Behavioral and chemical ecology approaches in the study of plant-insect and multitrophic interactions
Dr. Tolulope Morawo received his Ph.D. in entomology from Auburn University in 2017 under Dr. Henry Fadamiro and started...
Plants, herbivorous insects and natural enemies interact in complex chemical environments. Insects may use visual, olfactory and mechanosensory cues or a combination of cues for communication. However, a vast majority of interactions are mediated by semiochemicals – signal chemicals produced by one organism that modifies the behavior of another organism. Insect chemical ecologists seek answers to the following questions:
(i) How do insects select and locate specific plant species for food?
(ii) How do plants respond to attack from insects and other phytophagous arthropods?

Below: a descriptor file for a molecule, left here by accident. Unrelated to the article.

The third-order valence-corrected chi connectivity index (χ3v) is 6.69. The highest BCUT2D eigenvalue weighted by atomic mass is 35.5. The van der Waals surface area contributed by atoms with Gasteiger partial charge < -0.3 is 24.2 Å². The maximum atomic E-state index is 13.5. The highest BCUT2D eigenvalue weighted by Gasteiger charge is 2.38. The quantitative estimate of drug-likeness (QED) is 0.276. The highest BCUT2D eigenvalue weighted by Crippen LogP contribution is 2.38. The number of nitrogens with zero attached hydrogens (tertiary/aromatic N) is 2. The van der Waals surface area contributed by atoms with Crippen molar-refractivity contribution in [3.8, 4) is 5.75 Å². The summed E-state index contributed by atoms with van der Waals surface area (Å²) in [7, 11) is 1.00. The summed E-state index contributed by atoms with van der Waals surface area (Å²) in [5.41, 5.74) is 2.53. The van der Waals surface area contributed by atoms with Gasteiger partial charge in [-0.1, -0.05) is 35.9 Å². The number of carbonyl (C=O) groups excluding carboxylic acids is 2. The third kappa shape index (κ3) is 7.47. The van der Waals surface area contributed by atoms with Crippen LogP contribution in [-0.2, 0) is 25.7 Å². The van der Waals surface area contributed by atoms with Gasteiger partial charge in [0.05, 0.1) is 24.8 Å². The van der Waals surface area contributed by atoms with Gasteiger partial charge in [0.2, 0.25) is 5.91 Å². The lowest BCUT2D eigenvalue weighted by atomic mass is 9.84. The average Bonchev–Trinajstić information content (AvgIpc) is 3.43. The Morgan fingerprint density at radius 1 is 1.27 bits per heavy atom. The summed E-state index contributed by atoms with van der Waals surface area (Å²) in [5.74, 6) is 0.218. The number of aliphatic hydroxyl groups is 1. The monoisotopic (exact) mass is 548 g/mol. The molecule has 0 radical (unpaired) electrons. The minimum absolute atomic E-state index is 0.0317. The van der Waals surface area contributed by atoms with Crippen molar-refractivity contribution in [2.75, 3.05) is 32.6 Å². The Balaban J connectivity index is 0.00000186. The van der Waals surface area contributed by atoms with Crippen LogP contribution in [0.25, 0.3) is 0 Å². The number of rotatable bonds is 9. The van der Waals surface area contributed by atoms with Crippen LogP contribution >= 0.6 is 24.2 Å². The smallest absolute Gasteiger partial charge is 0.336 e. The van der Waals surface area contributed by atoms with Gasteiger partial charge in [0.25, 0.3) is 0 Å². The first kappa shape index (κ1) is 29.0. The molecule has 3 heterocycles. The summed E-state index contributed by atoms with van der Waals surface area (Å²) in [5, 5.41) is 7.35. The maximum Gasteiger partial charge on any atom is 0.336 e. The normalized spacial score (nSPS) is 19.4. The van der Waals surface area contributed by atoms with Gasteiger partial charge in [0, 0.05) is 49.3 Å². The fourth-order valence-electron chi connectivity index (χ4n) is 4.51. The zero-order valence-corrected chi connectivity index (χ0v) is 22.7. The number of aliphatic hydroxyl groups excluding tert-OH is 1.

(iii) How do natural enemies and blood-sucking insects find their hosts?
(iv) What is the identity of semiochemicals mediating species interactions?
(v) What are the physiological and molecular mechanisms of defense response in plants and chemosensory reception in insects?
This collection will highlight various techniques used in behavioral and chemical ecology approaches to understand the trophic interactions in urban, agricultural and natural landscapes. These approaches include but are not limited to behavioral techniques such as olfactometer and flight tunnel bioassays; electrophysiological techniques such as single-sensillum and electroantennogram recordings; analytical techniques, such as gas chromatography-mass spectrometry; and molecular approaches measuring expression of defense-related genes in plants and identification of chemosensory genes in insects. Each technique has its strengths and limitations but a combination of two or more techniques facilitates a more complete investigation.